Online Platforms Should Be Used as a Tool for Fighting Extremism, Not as a Scapegoat
In the aftermath of the London Bridge terror attack, British Prime Minister Theresa May criticized Internet platforms for providing a “safe space” for extremism to flourish online, and she called for regulations to force Internet companies to prevent extremists from using their platforms to find an audience. But experts on extremism and radicalization dispute that these platforms should shoulder much of the blame. On the contrary, these platforms have made significant efforts on their own initiative to limit the influence extremists have online, and they have begun developing innovative data-driven tools to combat radicalization. To be as effective as possible, the private sector should not have to do this alone. Governments have a vital role to play, too—not as heavy-handed regulators, but as providers of the resources necessary to develop and deploy these tools effectively and expeditiously.
There are many reasons why removing all extremist content from the Internet is not as simple as it might sound. First and foremost, it is impossible to reliably filter, identify, and block extremist content without also blocking an unacceptable share of legitimate content. In addition, extremists can repost content faster than authorities can take it down, creating a never-ending game of whack-a-mole.
Second, countries have different levels of protection for free speech, and national regulators will not be able to develop a global consensus on what kinds of content is permissible online, because there is not a single correct answer for everyone. In addition, monitoring and complying with conflicting requirements from many different countries would be prohibitively resource-intensive for most Internet companies. It would also create large jurisdictional challenges—for example, if extremists in Syria use an American technology platform that hosts data in Brazil to spread extremist propaganda to social media users in the United Kingdom, which country’s regulations should the company comply with and at what stage of the process?
Regulation in this space may even be counterproductive by driving extremists to less visible platforms, such as the so-called “dark web” or private messaging groups, while still leaving many recruitment strategies available to those attempting to radicalize targets. Reducing the visibility of this content also makes it harder for law enforcement to monitor and limits opportunities to directly challenge and discredit extremism with effective counter speech. Finally, regulation also forces companies to spend more on compliance and takes away resources from efforts that would likely be more successful at curbing extremism.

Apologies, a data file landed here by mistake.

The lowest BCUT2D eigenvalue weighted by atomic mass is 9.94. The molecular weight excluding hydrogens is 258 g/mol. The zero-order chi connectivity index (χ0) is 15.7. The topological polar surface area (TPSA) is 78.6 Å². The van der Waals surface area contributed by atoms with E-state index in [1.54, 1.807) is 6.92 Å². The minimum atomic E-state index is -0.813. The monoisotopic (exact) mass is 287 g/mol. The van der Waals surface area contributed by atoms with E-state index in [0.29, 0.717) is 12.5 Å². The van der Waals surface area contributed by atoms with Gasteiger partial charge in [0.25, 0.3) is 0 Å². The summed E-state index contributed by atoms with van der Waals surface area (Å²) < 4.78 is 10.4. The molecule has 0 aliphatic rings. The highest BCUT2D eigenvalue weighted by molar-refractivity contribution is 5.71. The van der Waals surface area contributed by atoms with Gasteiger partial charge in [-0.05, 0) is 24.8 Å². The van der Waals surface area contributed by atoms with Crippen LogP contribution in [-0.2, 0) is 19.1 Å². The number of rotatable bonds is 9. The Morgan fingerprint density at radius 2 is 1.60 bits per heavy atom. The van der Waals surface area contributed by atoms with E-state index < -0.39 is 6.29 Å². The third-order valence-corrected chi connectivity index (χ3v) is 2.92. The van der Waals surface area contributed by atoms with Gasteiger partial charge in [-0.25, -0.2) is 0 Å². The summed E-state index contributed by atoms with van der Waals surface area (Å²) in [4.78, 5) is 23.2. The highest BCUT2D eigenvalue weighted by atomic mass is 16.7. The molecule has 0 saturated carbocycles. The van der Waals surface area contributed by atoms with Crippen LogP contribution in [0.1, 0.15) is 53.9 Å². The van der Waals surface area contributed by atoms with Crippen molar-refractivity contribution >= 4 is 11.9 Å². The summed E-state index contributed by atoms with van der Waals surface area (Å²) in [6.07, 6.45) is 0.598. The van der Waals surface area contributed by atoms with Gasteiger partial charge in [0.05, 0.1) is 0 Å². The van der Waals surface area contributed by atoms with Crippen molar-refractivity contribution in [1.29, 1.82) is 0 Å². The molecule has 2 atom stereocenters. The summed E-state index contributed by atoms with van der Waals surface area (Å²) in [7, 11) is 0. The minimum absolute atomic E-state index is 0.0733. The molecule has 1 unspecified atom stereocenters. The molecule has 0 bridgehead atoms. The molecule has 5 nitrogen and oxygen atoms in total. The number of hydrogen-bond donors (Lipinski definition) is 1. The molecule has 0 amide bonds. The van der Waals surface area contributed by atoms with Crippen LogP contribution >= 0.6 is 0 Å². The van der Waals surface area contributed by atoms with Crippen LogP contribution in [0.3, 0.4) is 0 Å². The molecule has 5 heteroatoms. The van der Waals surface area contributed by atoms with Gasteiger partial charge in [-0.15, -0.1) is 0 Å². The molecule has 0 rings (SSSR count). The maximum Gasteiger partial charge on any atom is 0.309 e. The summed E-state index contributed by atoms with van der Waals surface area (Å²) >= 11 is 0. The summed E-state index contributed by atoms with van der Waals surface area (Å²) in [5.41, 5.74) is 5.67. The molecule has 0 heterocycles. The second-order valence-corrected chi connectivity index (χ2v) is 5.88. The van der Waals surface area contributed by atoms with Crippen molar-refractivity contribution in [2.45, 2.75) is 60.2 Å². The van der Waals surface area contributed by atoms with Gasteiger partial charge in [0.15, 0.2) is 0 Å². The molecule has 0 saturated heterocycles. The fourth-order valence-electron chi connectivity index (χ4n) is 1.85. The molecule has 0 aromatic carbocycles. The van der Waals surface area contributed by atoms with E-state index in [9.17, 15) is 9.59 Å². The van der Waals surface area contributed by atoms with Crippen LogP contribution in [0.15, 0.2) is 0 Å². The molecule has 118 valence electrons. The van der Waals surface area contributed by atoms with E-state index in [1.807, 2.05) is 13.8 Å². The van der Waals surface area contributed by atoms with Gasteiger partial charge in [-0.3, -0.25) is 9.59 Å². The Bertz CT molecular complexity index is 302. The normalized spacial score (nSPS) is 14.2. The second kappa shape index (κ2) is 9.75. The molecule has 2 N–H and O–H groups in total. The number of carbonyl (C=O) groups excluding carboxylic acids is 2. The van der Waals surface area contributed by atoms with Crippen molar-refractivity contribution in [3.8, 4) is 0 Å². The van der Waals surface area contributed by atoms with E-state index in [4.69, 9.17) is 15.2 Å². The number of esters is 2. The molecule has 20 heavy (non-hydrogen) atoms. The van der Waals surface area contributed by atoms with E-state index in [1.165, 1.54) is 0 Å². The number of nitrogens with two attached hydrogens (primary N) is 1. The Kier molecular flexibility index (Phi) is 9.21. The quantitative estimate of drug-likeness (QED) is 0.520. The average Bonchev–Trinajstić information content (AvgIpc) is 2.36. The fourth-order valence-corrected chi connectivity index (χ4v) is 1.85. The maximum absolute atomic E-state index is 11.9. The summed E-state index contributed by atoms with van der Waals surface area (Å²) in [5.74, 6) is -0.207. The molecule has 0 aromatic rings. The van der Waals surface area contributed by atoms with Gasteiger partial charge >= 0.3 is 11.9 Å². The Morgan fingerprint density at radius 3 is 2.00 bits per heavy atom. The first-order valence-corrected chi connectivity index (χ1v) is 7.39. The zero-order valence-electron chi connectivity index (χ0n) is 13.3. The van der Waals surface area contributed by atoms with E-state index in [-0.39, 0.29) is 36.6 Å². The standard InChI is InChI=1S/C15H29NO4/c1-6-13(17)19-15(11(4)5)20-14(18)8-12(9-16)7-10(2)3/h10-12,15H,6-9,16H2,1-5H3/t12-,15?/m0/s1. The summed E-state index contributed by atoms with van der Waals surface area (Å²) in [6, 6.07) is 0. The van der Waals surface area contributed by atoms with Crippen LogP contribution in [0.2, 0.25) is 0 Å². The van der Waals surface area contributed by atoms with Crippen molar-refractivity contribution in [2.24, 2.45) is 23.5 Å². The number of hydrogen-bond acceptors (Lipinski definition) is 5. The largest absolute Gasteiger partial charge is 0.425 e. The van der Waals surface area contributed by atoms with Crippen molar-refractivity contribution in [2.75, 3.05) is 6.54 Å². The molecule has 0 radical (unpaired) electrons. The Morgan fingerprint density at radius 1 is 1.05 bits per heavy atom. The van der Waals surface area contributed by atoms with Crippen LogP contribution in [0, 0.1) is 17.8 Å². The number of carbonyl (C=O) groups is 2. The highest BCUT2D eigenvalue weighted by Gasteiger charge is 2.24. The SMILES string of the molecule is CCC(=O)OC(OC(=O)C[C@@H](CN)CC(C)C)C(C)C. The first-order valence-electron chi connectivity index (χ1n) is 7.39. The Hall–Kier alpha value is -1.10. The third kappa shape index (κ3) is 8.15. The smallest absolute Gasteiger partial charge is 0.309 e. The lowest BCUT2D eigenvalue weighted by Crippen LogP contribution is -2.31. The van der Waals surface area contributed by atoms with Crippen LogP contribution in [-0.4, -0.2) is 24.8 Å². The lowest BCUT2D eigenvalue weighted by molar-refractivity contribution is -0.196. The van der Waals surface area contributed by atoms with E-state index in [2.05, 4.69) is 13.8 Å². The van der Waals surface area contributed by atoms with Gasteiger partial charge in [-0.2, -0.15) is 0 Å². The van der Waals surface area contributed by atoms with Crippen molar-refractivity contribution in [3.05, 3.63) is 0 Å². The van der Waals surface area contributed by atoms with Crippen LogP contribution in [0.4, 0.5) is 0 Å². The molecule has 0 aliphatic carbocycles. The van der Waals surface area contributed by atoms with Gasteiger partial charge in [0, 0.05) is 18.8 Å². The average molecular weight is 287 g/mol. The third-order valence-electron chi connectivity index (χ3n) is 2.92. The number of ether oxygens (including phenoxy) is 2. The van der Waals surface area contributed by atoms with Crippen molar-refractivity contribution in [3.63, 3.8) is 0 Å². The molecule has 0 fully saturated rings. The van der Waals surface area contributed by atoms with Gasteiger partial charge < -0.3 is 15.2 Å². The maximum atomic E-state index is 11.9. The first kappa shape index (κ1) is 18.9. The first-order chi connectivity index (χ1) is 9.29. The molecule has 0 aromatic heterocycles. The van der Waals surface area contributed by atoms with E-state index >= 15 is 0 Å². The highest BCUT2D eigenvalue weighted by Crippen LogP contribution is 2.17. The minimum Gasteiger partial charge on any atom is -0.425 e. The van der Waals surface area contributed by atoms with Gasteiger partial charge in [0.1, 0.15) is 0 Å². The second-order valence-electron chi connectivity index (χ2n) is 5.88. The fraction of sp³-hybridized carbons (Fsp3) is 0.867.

Indeed, technology companies are working to address this challenge already. Virtually every online platform prohibits extremist content in their terms of service, and they shut down accounts and remove content that violate these rules when they find it. For example, Twitter has banned hundreds of thousands of accounts that promote terrorist acts. Major technology firms, as well as nonprofits and researchers, also have developed promising tools that take advantage of Internet platforms to both limit the impact of extremist content online and prevent future attacks.
In February 2016, Google began piloting a strategy that manipulated its AdWords algorithms to detect when users search for extremist content and instead display links to anti-extremism websites and content, such as YouTube channels designed to de-radicalize viewers. In two months, the search engine was able to divert over 300,000 people to these channels instead of leading them to extremist content. Google has also partnered with Facebook, Twitter, and Microsoft to fight the spread of extremism online by creating a system that can “fingerprint” extremist content whenever it is identified so all four companies can identify and remove it from their respective platforms. Meanwhile, researchers at the nonprofit Counter Extremism Project are developing a similar system that can fingerprint extremist images, videos, and audio and share the information in a clearinghouse for all platforms that want to ensure they are not also hosting this content. And researchers as the University of Miami have developed an algorithm that can monitor changes in social media activity by ISIS sympathizers and detect certain patterns that indicate an increased likelihood of future terrorist attacks.
While Internet companies undeniably have a valuable role to play in the fight against extremism, suggesting that it is possible to pass a law or regulation that would deny extremist content a home on their platforms is a naive approach to a very complex problem. As Twitter puts it, there is simply no “magic algorithm” that a platform could deploy to delete extremist content from the Internet. There is, however, much more that can be done by Internet companies—but only with more support from government. In particular, government should increase research and development funding for data-driven tools that can more effectively identify and respond to dangerous content, and use these online tools to create evidence-based interventions. This would should be done in partnership with technology firms to encourage them to continue developing and adopting more and better solutions for themselves and the whole Internet ecosystem. And it will require actively engaging on Internet platforms to strengthen civil society and counteract extremists by offering attractive and persuasive alternatives to their radical ideologies.